Soil radon distribution in glaciated areas: An example from the New Jersey Highlands

Alexander Gates, Lawrence Malizzi, John Driscoll

Research output: Contribution to journalArticlepeer-review

1 Scopus citations

Abstract

In contrast to results of regional soil radon studies in unglaciated areas, bedrock geology shows no correlation with radon concentrations in glacial soils overlying the Green Pond outlier and Reservoir fault zone, New Jersey Highlands. Total gamma radiation and uranium concentrations in the Paleozoic sedimentary rocks of the Green Pond outlier are generally lower than in the Precambrian gneisses of the Reading Prong to the west. The sedimentary bedrock shows average gamma radiation of 220 c / s (136 to 323 c/s) and uranium concentrations of 0.5 to 0.6 ppm, whereas gamma radiation from the Grenville gneisses averages 284 c/s (240 to 576 c/s) and average uranium concentrations are 1.2 to 2.2 ppm. Rare pegmatites that occur along the Reservoir fault zone yield anomalously high average gamma radiation of 2,018 c / s (1,949 to 3,495 c/s) and average uranium concentrations of 28.5 ppm. Radon concentrations in the glacial soil cover exhibited similar averages with wide ranges regardless of underlying bedrock geology. No appreciable difference was found between soil radon concentrations over Paleozoic sedimentary units, the pegmatites, fault zone, or Precambrian gneisses. Radon from soil over the Paleozoic sedimentary bedrock averaged 518 pCi/L (237 to 2,695 pCi/L), whereas it averaged 527 pCi/L (200 to 1,872 pCi/L) in soil over the Grenville gneisses. The Green Pond outlier and the Reservoir fault zone are blanketed by the Wisconsin-age glacial cover and contain recessional deposits that are proximal to the terminal moraine. AH soil radon was sampled in the glacial cover. The glacial sediments contain erratics primarily composed of lithologies in the area but also of exotic rock types. Because uranium concentrations in the erratics and matrix are highly variable, soil radon of individual samples is governed by the local uranium concentrations. Other possible reasons for the lack of correlation between bedrock and soil radon are the high permeability of the glacial soil that permits radon diffusion, atmospheric dilution, and variations in cover thickness.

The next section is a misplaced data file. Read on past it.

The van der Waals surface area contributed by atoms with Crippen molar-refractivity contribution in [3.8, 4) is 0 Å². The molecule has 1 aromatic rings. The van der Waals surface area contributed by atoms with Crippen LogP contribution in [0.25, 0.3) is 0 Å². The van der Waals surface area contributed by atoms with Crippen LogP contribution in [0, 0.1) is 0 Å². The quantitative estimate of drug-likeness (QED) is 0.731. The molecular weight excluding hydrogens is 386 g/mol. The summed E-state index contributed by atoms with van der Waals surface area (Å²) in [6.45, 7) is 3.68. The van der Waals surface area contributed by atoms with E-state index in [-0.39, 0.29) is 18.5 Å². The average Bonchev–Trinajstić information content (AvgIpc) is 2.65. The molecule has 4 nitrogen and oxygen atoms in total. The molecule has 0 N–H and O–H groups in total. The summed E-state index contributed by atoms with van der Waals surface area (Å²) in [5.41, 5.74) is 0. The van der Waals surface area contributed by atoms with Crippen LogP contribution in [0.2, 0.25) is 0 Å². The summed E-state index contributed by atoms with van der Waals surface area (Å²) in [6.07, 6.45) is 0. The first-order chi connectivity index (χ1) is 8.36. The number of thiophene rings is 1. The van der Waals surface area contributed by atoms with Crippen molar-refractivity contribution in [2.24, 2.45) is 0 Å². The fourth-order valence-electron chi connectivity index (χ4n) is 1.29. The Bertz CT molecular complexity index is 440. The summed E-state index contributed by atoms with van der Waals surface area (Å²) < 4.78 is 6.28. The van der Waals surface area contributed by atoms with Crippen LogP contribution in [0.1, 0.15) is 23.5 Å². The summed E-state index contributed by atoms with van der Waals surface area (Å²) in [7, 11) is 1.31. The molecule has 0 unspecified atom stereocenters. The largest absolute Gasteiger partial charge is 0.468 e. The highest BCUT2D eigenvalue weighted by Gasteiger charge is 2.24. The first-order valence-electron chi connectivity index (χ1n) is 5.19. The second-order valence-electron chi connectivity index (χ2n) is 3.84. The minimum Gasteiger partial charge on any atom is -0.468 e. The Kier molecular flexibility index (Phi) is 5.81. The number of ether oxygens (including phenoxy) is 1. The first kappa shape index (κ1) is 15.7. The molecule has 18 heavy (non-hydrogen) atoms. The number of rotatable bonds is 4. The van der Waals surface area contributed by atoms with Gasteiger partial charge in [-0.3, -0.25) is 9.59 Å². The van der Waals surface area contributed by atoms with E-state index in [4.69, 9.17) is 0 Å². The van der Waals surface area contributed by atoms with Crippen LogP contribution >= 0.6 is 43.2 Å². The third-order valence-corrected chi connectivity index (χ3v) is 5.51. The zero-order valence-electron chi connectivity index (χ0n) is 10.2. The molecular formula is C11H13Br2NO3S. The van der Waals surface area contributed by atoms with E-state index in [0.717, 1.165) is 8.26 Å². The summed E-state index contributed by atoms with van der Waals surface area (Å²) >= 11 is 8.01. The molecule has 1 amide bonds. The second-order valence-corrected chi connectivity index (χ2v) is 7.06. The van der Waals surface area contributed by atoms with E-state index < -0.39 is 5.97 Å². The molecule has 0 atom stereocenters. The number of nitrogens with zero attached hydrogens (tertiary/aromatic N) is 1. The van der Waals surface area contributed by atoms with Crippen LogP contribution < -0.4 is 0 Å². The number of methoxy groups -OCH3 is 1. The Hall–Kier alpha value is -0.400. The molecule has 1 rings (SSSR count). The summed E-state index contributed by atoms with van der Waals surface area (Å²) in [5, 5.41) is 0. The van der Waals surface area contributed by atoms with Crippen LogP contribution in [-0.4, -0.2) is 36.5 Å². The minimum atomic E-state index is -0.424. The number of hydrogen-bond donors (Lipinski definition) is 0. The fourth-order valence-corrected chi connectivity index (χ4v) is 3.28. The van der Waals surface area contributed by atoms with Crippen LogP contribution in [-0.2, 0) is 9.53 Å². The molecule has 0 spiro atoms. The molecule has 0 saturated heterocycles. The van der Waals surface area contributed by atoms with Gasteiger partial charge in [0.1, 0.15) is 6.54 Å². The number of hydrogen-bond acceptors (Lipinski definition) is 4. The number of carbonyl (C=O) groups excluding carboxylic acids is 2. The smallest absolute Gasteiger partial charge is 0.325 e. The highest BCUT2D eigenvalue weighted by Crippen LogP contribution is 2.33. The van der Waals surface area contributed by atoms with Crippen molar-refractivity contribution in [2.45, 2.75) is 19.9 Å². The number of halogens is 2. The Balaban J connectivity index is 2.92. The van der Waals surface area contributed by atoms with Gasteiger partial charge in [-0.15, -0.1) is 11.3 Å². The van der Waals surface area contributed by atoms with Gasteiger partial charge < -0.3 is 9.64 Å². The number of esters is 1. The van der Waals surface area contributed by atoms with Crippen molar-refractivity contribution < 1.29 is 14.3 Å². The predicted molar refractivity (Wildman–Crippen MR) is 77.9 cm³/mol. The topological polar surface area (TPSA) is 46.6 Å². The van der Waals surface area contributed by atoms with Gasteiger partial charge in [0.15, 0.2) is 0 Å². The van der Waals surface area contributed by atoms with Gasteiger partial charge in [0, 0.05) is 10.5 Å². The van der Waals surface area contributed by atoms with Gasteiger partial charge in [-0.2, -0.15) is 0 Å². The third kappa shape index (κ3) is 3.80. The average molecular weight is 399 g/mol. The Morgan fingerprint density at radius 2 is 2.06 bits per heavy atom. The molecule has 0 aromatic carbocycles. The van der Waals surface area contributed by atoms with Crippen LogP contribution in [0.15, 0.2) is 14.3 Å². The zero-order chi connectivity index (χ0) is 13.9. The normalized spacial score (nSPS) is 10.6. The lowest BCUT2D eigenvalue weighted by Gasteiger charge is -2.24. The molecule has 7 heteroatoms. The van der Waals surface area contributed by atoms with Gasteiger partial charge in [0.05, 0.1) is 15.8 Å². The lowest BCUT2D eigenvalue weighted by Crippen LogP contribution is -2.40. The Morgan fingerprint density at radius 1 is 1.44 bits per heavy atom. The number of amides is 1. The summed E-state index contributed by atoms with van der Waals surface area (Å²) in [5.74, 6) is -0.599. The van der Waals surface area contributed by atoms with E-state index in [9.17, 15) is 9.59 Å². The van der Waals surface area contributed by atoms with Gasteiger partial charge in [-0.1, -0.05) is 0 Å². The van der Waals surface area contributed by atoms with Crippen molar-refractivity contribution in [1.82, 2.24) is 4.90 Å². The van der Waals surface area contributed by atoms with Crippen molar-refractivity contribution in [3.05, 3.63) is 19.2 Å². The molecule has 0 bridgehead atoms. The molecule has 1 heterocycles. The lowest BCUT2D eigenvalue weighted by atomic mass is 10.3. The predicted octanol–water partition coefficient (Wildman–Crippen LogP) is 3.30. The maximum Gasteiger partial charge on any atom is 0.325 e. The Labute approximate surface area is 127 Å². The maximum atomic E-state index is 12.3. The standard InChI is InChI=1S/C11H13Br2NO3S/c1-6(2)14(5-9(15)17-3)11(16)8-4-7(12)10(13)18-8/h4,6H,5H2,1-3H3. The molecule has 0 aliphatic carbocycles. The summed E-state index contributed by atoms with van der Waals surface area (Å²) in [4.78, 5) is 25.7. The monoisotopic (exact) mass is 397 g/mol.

Original languageEnglish (US)
Pages (from-to)45-51
Number of pages7
JournalSpecial Paper of the Geological Society of America
Volume271
DOIs
StatePublished - Jan 1 1992

All Science Journal Classification (ASJC) codes

  • Geology

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